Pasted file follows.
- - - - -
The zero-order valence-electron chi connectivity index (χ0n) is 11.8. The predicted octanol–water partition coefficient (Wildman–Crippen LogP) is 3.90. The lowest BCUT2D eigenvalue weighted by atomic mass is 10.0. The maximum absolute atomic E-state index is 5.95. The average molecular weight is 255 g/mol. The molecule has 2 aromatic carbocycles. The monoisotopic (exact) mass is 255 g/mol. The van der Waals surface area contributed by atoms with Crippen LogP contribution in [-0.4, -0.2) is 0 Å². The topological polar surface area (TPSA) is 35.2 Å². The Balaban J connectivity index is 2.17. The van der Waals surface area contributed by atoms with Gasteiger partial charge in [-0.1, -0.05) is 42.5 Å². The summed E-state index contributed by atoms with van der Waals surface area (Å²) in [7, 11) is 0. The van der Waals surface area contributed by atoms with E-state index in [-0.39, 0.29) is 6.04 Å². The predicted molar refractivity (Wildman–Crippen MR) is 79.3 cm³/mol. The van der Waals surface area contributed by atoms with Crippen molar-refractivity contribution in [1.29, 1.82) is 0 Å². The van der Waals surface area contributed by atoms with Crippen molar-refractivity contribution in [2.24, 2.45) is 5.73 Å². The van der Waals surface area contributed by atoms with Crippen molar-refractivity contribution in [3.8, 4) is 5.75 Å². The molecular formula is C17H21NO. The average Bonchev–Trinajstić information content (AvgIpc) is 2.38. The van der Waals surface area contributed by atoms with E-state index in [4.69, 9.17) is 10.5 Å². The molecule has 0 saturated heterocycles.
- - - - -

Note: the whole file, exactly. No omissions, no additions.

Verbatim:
The zero-order valence-electron chi connectivity index (χ0n) is 11.8. The predicted octanol–water partition coefficient (Wildman–Crippen LogP) is 3.90. The lowest BCUT2D eigenvalue weighted by atomic mass is 10.0. The maximum absolute atomic E-state index is 5.95. The average molecular weight is 255 g/mol. The molecule has 2 aromatic carbocycles. The monoisotopic (exact) mass is 255 g/mol. The van der Waals surface area contributed by atoms with Crippen LogP contribution in [-0.4, -0.2) is 0 Å². The topological polar surface area (TPSA) is 35.2 Å². The Balaban J connectivity index is 2.17. The van der Waals surface area contributed by atoms with Gasteiger partial charge in [-0.1, -0.05) is 42.5 Å². The summed E-state index contributed by atoms with van der Waals surface area (Å²) in [7, 11) is 0. The van der Waals surface area contributed by atoms with E-state index in [-0.39, 0.29) is 6.04 Å². The predicted molar refractivity (Wildman–Crippen MR) is 79.3 cm³/mol. The van der Waals surface area contributed by atoms with Crippen molar-refractivity contribution in [1.29, 1.82) is 0 Å². The van der Waals surface area contributed by atoms with Crippen molar-refractivity contribution in [2.24, 2.45) is 5.73 Å². The van der Waals surface area contributed by atoms with Crippen molar-refractivity contribution in [3.8, 4) is 5.75 Å². The molecular formula is C17H21NO. The average Bonchev–Trinajstić information content (AvgIpc) is 2.38. The van der Waals surface area contributed by atoms with E-state index in [4.69, 9.17) is 10.5 Å². The molecule has 0 saturated heterocycles.